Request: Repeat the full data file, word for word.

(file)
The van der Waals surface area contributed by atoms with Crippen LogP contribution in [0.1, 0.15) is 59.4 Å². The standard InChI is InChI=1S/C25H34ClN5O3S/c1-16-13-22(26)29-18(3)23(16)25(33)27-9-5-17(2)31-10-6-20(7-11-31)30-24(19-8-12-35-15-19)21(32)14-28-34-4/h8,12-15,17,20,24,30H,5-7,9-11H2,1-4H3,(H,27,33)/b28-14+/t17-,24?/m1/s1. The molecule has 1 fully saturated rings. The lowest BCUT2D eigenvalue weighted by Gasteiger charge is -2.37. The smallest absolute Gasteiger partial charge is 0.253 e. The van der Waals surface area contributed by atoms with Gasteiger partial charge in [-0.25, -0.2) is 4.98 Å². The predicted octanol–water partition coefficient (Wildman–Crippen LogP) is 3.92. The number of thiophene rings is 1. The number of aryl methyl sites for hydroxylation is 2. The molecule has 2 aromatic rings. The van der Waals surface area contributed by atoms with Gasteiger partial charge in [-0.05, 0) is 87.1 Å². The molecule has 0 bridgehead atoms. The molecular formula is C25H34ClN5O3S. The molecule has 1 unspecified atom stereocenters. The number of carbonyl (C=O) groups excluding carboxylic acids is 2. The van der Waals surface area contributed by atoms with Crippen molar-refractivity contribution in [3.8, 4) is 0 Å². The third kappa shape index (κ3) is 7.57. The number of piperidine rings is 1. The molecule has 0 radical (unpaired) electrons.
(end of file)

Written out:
The van der Waals surface area contributed by atoms with Crippen LogP contribution in [0.1, 0.15) is 59.4 Å². The standard InChI is InChI=1S/C25H34ClN5O3S/c1-16-13-22(26)29-18(3)23(16)25(33)27-9-5-17(2)31-10-6-20(7-11-31)30-24(19-8-12-35-15-19)21(32)14-28-34-4/h8,12-15,17,20,24,30H,5-7,9-11H2,1-4H3,(H,27,33)/b28-14+/t17-,24?/m1/s1. The molecule has 1 fully saturated rings. The lowest BCUT2D eigenvalue weighted by Gasteiger charge is -2.37. The smallest absolute Gasteiger partial charge is 0.253 e. The van der Waals surface area contributed by atoms with Gasteiger partial charge in [-0.25, -0.2) is 4.98 Å². The predicted octanol–water partition coefficient (Wildman–Crippen LogP) is 3.92. The number of thiophene rings is 1. The number of aryl methyl sites for hydroxylation is 2. The molecule has 2 aromatic rings. The van der Waals surface area contributed by atoms with Gasteiger partial charge in [-0.05, 0) is 87.1 Å². The molecule has 0 bridgehead atoms. The molecular formula is C25H34ClN5O3S. The molecule has 1 unspecified atom stereocenters. The number of carbonyl (C=O) groups excluding carboxylic acids is 2. The van der Waals surface area contributed by atoms with Crippen molar-refractivity contribution in [3.8, 4) is 0 Å². The third kappa shape index (κ3) is 7.57. The number of piperidine rings is 1. The molecule has 0 radical (unpaired) electrons.